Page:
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- Publisher: VINTAGE
- Format: Paperback | 576 pages
- Dimensions: 130mm x 192mm x 34mm | 381g
- Publication date: 10 November 2011
- Publication City/Country: London
- ISBN 10: 0099889803
- ISBN 13: 9780099889809
- Sales rank: 58,150
Bob Slocum was a promising executive. He had an attractive wife, three children, a nice house, and as many mistresses as he desired. His life was settled and ordered; he had conformed and society demanded he be happy - or at least pretend to be, but the pretence was becoming more and more difficult, as Slocum's discontent grew into an overwhelming sense of desolation, frustration and fear. And then something happened...
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Joseph Heller was born in 1923 in Brooklyn, New York. He served as a bombardier in the Second World War and then attended New York University and Columbia University and then Oxford, the last on a Fullbright scholarship. He then taught for two years at Pennsylvania State University, before returning to New York, where he began a successful career in the advertising departments of Time, Look and McCall's magazines. It was during this time that he had the idea for Catch-22. Working on the novel in spare moments and evenings at home, it took him eight years to complete and was first published in 1961. His second novel, Something Happened was published in 1974, Good As Gold in 1979 and Closing Time in 1994. He is also the author of the play 'We Bombed in New Haven'. Joseph Heller died in 1999.
"It is splendidly put together and hypnotic to read. It is as clear and hard-edged as a cut diamond. Mr. Heller's concentration and patience are so evident on every page that one can only say that "Something Happened" is at all points precisely what he hoped it would be" -- New York Times Kurt Vonnegut "I used to think Catch-22 was my best novel until I read Kurt Vonnegut's review of Something Happened. Now I think Something Happened is." Joseph Heller
Coming up with a judgment on Something Happened (you'll wait a while for that something to happen - nothing does until the shattering clincher) should be the hottest game of Russian roulette in town this fall. There's probably more riding on this book than any other in terms of author anticipation and publisher expectation. It runs close to 600 pages and is full of repetition which can be one of those suicidal assets ("call the repetition perseveration" - that's Heller) in what amounts to a story without a story sans the pseudo of those now dated anti-novels. Heller's novel, Heller's tour de verbal force, Heller's stomp then, is a representation of the underachieved contemporary man boobytrapped all the way from his harassment at home to the office where he's making his way up over someone else's body. Perhaps he's closest to one of Roth's middle-aged, self-made victims, full of lapsed hopes and more guilts than any man should have to assume. Ecce homo - Bob Slocum, always on the verge of something ominously imminent - prostate, suicide, failure, death - while only having experienced a string of little satisfactions, "jobs, love affairs and fornications." Slocum figures negatively as husband of a wife who now drinks too much even if she has become more amatory in the process, father of a daughter who challenges, provokes and undermines him, also of a son who is diffident and withdrawn whom he loves best of all, and non-father of Derek whom they prefer not to think about at all. He's retarded and "looks like lockjaw" when he talks. Hardly a new type, Bob Slocum, on the cramped plateau of middle-age, "tense, poor, bleak, listless, depressed," and rightly feeling that "there is no place for me to go." He's infinitely vulnerable. And undecided. Should they put Derek away? Should he get a divorce? "l have acrimony. . .I have more pain than acrimony." Obviously there is none of the rogue absurdism or imaginative verve of Catch-22; only a circular sameness which one may justify (even if it is monotonous) with the Teacup observation of a much more serene man, Oliver Wendell Holmes: "What if one does say the same things - of course in a little different form each time - over and over. If he has anything to say worth saying, that is just what he ought to do." It is worth saying (or reiterating - however you want to look at it) to the degree that Slocum is symptomatic of this age - beleaguered all the way from his bad teeth to his rotten conscience. We know him only too well and it is the recognition factor which counts, along with the book's bravura, expertise and cumulative hook. . . . Whatever, wherever, Heller's Kvetch-570 will be read and read and read. (Kirkus Reviews)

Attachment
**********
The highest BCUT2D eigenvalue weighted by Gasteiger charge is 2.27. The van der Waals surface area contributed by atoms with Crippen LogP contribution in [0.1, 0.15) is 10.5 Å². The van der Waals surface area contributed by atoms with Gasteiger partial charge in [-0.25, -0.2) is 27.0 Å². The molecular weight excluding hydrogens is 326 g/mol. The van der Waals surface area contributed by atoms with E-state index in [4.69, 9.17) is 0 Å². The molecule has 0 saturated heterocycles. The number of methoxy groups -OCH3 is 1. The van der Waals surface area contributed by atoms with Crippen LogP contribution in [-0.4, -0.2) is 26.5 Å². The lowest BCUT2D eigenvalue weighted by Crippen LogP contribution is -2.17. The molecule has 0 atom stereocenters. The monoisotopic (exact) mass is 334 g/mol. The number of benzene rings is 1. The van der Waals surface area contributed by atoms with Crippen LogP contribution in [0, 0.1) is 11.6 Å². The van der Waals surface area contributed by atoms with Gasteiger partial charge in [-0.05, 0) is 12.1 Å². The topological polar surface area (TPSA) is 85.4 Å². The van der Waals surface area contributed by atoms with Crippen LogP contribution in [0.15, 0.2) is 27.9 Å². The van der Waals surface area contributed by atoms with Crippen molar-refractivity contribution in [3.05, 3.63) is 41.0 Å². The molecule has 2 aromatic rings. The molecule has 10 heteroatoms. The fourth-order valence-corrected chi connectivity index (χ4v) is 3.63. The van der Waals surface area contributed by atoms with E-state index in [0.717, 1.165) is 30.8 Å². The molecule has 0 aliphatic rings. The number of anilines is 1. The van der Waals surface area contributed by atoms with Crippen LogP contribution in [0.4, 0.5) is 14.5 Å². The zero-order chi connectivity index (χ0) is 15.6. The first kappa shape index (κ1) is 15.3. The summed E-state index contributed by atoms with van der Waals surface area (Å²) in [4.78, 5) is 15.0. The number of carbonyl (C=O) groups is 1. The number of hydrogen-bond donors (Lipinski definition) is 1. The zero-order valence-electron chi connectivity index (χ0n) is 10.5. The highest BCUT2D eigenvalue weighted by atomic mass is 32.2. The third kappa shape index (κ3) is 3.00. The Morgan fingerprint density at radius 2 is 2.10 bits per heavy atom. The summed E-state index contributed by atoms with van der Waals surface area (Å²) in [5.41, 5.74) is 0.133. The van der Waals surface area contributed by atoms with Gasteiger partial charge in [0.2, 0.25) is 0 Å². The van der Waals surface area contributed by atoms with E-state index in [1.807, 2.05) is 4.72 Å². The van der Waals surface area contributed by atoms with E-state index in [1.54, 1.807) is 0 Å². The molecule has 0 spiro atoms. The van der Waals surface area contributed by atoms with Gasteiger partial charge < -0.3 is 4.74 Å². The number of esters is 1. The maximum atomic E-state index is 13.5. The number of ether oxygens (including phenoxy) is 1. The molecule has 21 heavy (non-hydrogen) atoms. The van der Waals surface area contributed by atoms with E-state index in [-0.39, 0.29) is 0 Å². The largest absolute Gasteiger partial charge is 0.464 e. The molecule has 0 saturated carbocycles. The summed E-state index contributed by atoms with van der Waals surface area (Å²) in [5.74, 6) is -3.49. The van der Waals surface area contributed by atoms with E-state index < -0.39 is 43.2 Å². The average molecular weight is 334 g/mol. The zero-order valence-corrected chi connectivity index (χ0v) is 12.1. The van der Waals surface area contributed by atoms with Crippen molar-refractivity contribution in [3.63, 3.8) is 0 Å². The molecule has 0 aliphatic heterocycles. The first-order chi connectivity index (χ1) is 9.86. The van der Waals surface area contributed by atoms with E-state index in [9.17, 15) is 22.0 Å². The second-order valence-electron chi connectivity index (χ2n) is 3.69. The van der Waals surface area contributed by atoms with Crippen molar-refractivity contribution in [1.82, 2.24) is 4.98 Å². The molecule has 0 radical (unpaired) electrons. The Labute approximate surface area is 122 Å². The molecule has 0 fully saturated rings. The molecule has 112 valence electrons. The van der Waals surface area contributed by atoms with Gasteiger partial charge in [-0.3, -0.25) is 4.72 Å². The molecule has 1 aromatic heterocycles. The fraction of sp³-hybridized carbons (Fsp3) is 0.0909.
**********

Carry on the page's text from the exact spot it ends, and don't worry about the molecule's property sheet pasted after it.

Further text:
Back cover copy
Bob Slocum was a promising executive. He had an attractive wife, three children, a nice house, and as many mistresses as he desired. His life was settled and ordered; he had conformed and society demanded he be happy - or at least pretend to be, But the pretence was becoming more and more difficult, as Slocum's discontent grew into an overwhelming sense of desolation, frustration and fear. And then something happened. . . .